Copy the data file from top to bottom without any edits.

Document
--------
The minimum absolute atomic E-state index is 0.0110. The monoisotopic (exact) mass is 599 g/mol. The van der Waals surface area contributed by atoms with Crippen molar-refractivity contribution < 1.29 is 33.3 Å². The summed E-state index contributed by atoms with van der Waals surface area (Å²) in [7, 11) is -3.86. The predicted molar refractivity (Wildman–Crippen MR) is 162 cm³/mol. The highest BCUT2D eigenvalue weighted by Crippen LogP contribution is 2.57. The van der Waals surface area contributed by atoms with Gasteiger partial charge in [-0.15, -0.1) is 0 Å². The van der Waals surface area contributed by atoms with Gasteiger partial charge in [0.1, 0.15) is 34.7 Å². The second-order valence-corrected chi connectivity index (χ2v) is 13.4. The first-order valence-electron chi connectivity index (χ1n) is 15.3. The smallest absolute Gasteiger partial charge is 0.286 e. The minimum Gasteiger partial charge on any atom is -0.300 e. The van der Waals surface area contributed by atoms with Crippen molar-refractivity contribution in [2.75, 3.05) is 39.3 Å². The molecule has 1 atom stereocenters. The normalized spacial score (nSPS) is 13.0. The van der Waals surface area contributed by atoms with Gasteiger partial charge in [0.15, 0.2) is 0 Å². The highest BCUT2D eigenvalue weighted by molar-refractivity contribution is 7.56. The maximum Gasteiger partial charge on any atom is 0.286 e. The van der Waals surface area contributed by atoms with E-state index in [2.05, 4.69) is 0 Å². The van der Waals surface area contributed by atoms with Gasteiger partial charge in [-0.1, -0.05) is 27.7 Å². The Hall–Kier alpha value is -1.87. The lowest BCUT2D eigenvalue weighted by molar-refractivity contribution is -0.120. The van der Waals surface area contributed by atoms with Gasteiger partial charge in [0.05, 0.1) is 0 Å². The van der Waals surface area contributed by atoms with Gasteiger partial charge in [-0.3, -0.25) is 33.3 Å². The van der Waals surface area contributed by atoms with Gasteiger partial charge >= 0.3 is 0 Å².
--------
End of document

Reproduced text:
The minimum absolute atomic E-state index is 0.0110. The monoisotopic (exact) mass is 599 g/mol. The van der Waals surface area contributed by atoms with Crippen molar-refractivity contribution < 1.29 is 33.3 Å². The summed E-state index contributed by atoms with van der Waals surface area (Å²) in [7, 11) is -3.86. The predicted molar refractivity (Wildman–Crippen MR) is 162 cm³/mol. The highest BCUT2D eigenvalue weighted by Crippen LogP contribution is 2.57. The van der Waals surface area contributed by atoms with Gasteiger partial charge in [-0.15, -0.1) is 0 Å². The van der Waals surface area contributed by atoms with Gasteiger partial charge in [0.1, 0.15) is 34.7 Å². The second-order valence-corrected chi connectivity index (χ2v) is 13.4. The first-order valence-electron chi connectivity index (χ1n) is 15.3. The smallest absolute Gasteiger partial charge is 0.286 e. The minimum Gasteiger partial charge on any atom is -0.300 e. The van der Waals surface area contributed by atoms with Crippen molar-refractivity contribution in [2.75, 3.05) is 39.3 Å². The molecule has 1 atom stereocenters. The normalized spacial score (nSPS) is 13.0. The van der Waals surface area contributed by atoms with Gasteiger partial charge in [0.15, 0.2) is 0 Å². The highest BCUT2D eigenvalue weighted by molar-refractivity contribution is 7.56. The maximum Gasteiger partial charge on any atom is 0.286 e. The van der Waals surface area contributed by atoms with E-state index in [2.05, 4.69) is 0 Å². The van der Waals surface area contributed by atoms with Gasteiger partial charge in [-0.1, -0.05) is 27.7 Å². The Hall–Kier alpha value is -1.87. The lowest BCUT2D eigenvalue weighted by molar-refractivity contribution is -0.120. The van der Waals surface area contributed by atoms with Gasteiger partial charge in [0.05, 0.1) is 0 Å². The van der Waals surface area contributed by atoms with Gasteiger partial charge in [-0.3, -0.25) is 33.3 Å². The van der Waals surface area contributed by atoms with Gasteiger partial charge >= 0.3 is 0 Å².